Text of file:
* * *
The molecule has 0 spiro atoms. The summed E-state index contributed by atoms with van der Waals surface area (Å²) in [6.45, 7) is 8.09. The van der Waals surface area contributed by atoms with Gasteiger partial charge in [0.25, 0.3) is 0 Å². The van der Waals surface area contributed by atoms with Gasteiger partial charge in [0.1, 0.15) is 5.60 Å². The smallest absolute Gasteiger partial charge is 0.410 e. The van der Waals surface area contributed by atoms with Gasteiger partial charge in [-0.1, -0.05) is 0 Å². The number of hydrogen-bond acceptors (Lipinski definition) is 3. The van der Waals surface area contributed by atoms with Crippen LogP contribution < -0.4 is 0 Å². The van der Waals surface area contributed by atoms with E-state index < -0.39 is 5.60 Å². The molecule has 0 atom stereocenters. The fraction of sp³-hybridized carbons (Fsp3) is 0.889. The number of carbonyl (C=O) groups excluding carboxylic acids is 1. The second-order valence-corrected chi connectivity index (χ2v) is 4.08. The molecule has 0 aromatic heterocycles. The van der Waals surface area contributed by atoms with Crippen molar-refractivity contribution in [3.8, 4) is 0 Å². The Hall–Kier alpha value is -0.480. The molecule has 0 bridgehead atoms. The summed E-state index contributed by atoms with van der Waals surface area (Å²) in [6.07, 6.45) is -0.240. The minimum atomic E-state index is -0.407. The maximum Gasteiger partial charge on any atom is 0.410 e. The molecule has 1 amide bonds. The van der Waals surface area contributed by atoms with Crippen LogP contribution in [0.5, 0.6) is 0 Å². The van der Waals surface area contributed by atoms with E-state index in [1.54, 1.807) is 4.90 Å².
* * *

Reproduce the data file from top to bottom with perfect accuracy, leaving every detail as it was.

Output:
The molecule has 0 spiro atoms. The summed E-state index contributed by atoms with van der Waals surface area (Å²) in [6.45, 7) is 8.09. The van der Waals surface area contributed by atoms with Gasteiger partial charge in [0.25, 0.3) is 0 Å². The van der Waals surface area contributed by atoms with Gasteiger partial charge in [0.1, 0.15) is 5.60 Å². The smallest absolute Gasteiger partial charge is 0.410 e. The van der Waals surface area contributed by atoms with Gasteiger partial charge in [-0.1, -0.05) is 0 Å². The number of hydrogen-bond acceptors (Lipinski definition) is 3. The van der Waals surface area contributed by atoms with Crippen LogP contribution < -0.4 is 0 Å². The van der Waals surface area contributed by atoms with E-state index < -0.39 is 5.60 Å². The molecule has 0 atom stereocenters. The fraction of sp³-hybridized carbons (Fsp3) is 0.889. The number of carbonyl (C=O) groups excluding carboxylic acids is 1. The second-order valence-corrected chi connectivity index (χ2v) is 4.08. The molecule has 0 aromatic heterocycles. The van der Waals surface area contributed by atoms with Crippen molar-refractivity contribution in [3.8, 4) is 0 Å². The Hall–Kier alpha value is -0.480. The molecule has 0 bridgehead atoms. The summed E-state index contributed by atoms with van der Waals surface area (Å²) in [6.07, 6.45) is -0.240. The minimum atomic E-state index is -0.407. The maximum Gasteiger partial charge on any atom is 0.410 e. The molecule has 1 amide bonds. The van der Waals surface area contributed by atoms with Crippen LogP contribution in [0.5, 0.6) is 0 Å². The van der Waals surface area contributed by atoms with E-state index in [1.54, 1.807) is 4.90 Å².